approached the undersigned counsel with identical
prosecutions” in the interim); id. at
PageID.238 (“A preliminary injunction order in favor of
the putative class would remedy this harm by
maintaining the status quo.”) (emphasis added);
id. (“As such, Plaintiff, as the putative
class representative, is seeking to stop the imminent and
ongoing constitutional violations to the class until
this case is resolved.”) (emphasis added); id.
at PageID.242 (“Plaintiff would assert that not
entering the injunction is causing substantial harm to the
putative class.”); id. at PageID.245
(“The Court is requested to take action before June 22,
2018 (see Exhibit A) and preliminarily enjoin Defendant
Stemple, in both his official and personal capacities, from
initiating and continuing quasi-criminal prosecutions for
failing to register in the manner disputed in this case
unless and until this Court rules on the merits of this legal
amended complaint indicates that the hearing on
Benjamin's citation occurred on March 22, 2018, and
Benjamin does not contend that the requested preliminary
injunction will benefit him in any way. The unavoidable
conclusion, then, is that the enforcement proceedings against
Benjamin have concluded. That fact is not necessarily fatal
to Benjamin's challenge to the City of Saginaw's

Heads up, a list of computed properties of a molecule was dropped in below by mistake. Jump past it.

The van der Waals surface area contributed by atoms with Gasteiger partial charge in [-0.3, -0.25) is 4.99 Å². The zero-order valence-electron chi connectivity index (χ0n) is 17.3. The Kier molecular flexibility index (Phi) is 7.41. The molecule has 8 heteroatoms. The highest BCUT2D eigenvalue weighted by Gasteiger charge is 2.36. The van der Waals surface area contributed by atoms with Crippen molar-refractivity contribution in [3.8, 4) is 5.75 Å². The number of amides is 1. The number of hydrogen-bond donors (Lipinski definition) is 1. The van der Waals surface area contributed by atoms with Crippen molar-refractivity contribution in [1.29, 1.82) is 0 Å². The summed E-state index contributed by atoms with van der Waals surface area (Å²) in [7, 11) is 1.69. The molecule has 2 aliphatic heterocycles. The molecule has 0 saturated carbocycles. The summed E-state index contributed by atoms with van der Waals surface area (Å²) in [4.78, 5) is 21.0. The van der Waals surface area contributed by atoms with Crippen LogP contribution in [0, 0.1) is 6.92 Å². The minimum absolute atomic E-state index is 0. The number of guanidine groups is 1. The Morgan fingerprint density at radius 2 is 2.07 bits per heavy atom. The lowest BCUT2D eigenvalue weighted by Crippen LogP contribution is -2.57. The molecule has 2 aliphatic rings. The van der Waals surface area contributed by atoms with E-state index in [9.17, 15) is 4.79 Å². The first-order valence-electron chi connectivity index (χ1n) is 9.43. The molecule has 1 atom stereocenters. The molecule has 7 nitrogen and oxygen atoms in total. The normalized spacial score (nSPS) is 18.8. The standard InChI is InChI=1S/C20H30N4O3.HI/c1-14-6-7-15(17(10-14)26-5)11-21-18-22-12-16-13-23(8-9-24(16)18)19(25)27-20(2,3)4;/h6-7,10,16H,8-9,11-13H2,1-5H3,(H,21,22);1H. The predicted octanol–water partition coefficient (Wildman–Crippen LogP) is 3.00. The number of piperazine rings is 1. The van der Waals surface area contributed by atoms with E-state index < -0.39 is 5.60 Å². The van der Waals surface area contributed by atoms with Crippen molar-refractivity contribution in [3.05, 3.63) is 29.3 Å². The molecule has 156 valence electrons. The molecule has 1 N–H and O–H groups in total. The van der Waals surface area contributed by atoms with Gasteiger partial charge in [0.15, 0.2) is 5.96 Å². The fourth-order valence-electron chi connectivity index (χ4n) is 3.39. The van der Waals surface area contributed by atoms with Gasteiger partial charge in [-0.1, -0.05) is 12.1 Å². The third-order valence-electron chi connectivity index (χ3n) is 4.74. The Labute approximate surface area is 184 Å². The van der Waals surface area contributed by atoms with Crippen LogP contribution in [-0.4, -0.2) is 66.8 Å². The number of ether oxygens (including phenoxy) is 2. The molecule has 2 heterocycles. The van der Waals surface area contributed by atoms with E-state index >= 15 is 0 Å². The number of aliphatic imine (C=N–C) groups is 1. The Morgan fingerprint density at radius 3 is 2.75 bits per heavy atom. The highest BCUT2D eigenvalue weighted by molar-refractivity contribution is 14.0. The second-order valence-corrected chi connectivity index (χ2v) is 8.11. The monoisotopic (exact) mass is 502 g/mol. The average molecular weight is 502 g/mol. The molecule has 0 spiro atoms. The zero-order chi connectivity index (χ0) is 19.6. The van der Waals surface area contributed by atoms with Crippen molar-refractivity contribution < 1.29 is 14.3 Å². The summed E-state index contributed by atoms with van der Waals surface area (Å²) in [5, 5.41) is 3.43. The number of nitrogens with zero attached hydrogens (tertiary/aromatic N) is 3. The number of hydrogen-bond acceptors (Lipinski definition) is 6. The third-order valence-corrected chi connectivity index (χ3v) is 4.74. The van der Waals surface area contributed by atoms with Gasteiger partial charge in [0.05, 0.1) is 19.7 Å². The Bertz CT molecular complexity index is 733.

practice of requiring owners of vacant, but maintained,
properties to ‘register' their property in order to
obtain licensing compliance, but it does demonstrate that
Benjamin lacks standing to seek a preliminary injunction
against the initiation of such enforcement proceedings.
Senter confirms that a putative class representative
can advance claims on behalf of the putative class only
insofar as he possesses standing to advance the claim
himself. 532 F.2d at 517. See also Big Elk v. Bd. of Cty.
Comm'rs of Osage Cty., 3 Fed.Appx. 802, 806-07 (10th
Cir. 2001) (holding that the plaintiffs lacked standing to
seek injunctive relief on behalf of a class against the
continuance of a sheriff's department policy because the
plaintiff's had not shown a sufficient likelihood that
they would be subject to the policy a second time). The
injury Benjamin identifies in the motion for a preliminary